Peter Grandich explains why he's sticking with gold


Fly on the Wall
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FED comments and the usual selling seen around the monthly employment numbers caused a short-term swoon in gold. I responded early Friday morning (6:30AM) with this commentary. Gold rebounded nicely and in the aftermarket both silver and major mining shares actually finished higher for the day.

I received the usual emails questioning my support for gold and this crazy one that keeps repeating that Nadler was right and I was wrong on gold (proving we now know where all the “White-out” for old typewriters went and who’s been breathing far too much of it… it actually could be Nadler himself but we’ll save them for another time). We also once again had to endure Dennis Gartman throwing so-called Goldbugs under the bus for the umpteen time (which if history is any indication shall once again prove to actually be a buy signal).

Michael Pento, a money manager who is everything and then some that Gartman is not, sent this to me Friday:

“The Fed just started QE IV on January 2nd ! Then the minutes were released one day later that showed some dissent on the Fed; in that, some may want to reduce the $85 billion each month of monetization because of the mistaken view that economic growth rate will accelerate in 2013. What a farce. I say, the Fed has an unshrinkable balance sheet and even if they just announced that they will start selling their trillions of MBS and Treasuries the game would be over.

The biggest joke of all is that the Fed, Wall Street and D.C. all believe that interest rates can normalize without sending real estate, banks, consumers, economy and the very solvency of the country into the toilet. Unfortunately, a very rude awakening is in store.”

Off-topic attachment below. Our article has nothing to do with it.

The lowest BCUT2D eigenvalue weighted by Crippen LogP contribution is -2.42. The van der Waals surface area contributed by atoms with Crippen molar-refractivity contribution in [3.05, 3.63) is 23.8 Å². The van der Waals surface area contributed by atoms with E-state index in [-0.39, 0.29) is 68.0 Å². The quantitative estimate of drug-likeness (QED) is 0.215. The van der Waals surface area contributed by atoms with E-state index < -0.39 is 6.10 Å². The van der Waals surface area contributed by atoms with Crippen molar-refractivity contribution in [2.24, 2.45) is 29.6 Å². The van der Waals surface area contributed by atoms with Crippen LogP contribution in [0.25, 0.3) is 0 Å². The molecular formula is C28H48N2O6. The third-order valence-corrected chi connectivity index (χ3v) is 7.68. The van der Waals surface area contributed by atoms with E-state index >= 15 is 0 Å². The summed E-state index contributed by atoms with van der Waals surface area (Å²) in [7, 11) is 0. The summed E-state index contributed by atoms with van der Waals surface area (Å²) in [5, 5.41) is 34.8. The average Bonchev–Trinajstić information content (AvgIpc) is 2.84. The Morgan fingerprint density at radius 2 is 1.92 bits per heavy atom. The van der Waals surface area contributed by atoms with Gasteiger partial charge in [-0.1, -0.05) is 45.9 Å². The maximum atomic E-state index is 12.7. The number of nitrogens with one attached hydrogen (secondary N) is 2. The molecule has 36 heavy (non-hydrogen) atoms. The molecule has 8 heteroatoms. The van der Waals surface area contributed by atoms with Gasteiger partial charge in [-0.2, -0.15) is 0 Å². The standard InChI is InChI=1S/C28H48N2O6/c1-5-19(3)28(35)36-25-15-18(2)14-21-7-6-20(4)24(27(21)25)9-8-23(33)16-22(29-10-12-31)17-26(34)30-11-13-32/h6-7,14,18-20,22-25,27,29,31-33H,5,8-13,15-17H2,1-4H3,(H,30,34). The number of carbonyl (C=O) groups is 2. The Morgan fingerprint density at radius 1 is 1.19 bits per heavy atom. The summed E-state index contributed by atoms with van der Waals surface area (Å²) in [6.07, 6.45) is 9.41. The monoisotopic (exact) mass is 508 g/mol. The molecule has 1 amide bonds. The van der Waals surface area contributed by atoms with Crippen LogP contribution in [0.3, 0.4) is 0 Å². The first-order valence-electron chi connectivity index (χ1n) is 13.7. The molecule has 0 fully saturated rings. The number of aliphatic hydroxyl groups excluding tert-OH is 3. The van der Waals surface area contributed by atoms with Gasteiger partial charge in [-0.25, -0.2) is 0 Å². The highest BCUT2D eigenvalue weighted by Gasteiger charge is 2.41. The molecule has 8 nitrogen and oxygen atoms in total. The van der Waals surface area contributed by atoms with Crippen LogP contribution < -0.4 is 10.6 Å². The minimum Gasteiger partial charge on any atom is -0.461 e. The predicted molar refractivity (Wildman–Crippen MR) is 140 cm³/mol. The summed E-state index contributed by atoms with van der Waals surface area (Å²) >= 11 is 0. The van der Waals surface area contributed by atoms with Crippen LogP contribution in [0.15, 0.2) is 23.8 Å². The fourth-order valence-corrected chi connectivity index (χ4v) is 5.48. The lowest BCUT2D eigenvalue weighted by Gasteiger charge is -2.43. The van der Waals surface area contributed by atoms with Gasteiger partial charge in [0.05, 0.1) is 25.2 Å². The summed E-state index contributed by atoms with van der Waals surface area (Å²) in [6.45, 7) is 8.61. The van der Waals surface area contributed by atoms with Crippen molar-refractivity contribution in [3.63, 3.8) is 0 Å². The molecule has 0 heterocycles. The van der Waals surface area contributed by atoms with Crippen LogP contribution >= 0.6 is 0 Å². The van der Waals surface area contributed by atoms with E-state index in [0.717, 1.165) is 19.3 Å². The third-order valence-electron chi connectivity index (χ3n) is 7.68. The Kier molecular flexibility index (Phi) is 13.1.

I urge you to avail yourself of Michael’s free weekly podcast and do some serious due diligence on the man, starting with his website.

The U.S. stock market hit its highest level since 2007. I said this in my New Year’s newsletter:

“…I’ve not suggested many moves when it comes to the U.S. stock market. In late 2007, I concluded the worst-ever bear market would begin. In March 2009, I then concluded the biggest bear market rally ever was about to start. While certainly no roaring bull by any stretch of the imagination, I suggested throughout 2012 that the surprises should be on the upside and a marginal new, all-time high could be reach by the spring of 2013. Such an outcome was not a reason to back up the truck and load up on equities but it did prevent me from shorting the market as so many of my colleagues and readers have continued to urge since turning bullish back in March 2009.

I operate on the belief that a “Don’t Worry, Be Happy” crowd roams Wall Street. Most financial advisers and/or the firms they work for are tilted to their camp. I see the vast majority of people who provide so-called financial advice like I see most Realtors: you can toss them off the top of the Empire State Building and all the way down they say the same thing, so far so good.

Because of this, I don’t ever expect them to see the cup as anything but half-full (nor do I expect to see many in the hard asset camp ever bullish on general equities and bearish on gold).

The scenario I most favor continues to be a move to a new, all-time high in the stock market (which I’ve said all along is just a countertrend rally in a secular bear market that began in 2007), followed by a decline that over time shall retest the lows of 2009.

The December 2nd edition of had a piece written by money manager Robert McHugh that was very much like my thoughts. Ideally, it would be best to make a new, all-time high and then look for a spot to start going short or wind down general equity positions to a very low percentage. Many will ask what about mining shares at that point? We will need to first get there before being able to decide. General equities outside of the U.S. would likely be the preferred way, but there, too, we need to wait to see how this plays out in 2013.

It’s critical to work with a mindset that as good as general equities were for over 30 years, all good things come to an end. Sometime in 2013 a bell will ring. Here’s hoping I can hear it…”

I think my view that U.S. bonds can be the worse investment for the next decade speaks for itself.

Finally, before anyone decides to join the inmates running the asylum known as Congress and thinks all that is happening economically, politically and socially is actually good for the U.S. Dollar, I strongly suggest gazing at this chart:

It has been making lower highs since the start of the new millennium. Ironically, gold has gone up 600% since then yet the dollar is still called a “safe-haven” .

This week should even be more fun and if gold can somehow managed to get above $1,700 this month, the boys who used the Crimenex as their personal manipulation machine are in real trouble.


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In other words, nothing fundamental has changed except people's willingness to submit to illusion and hopium.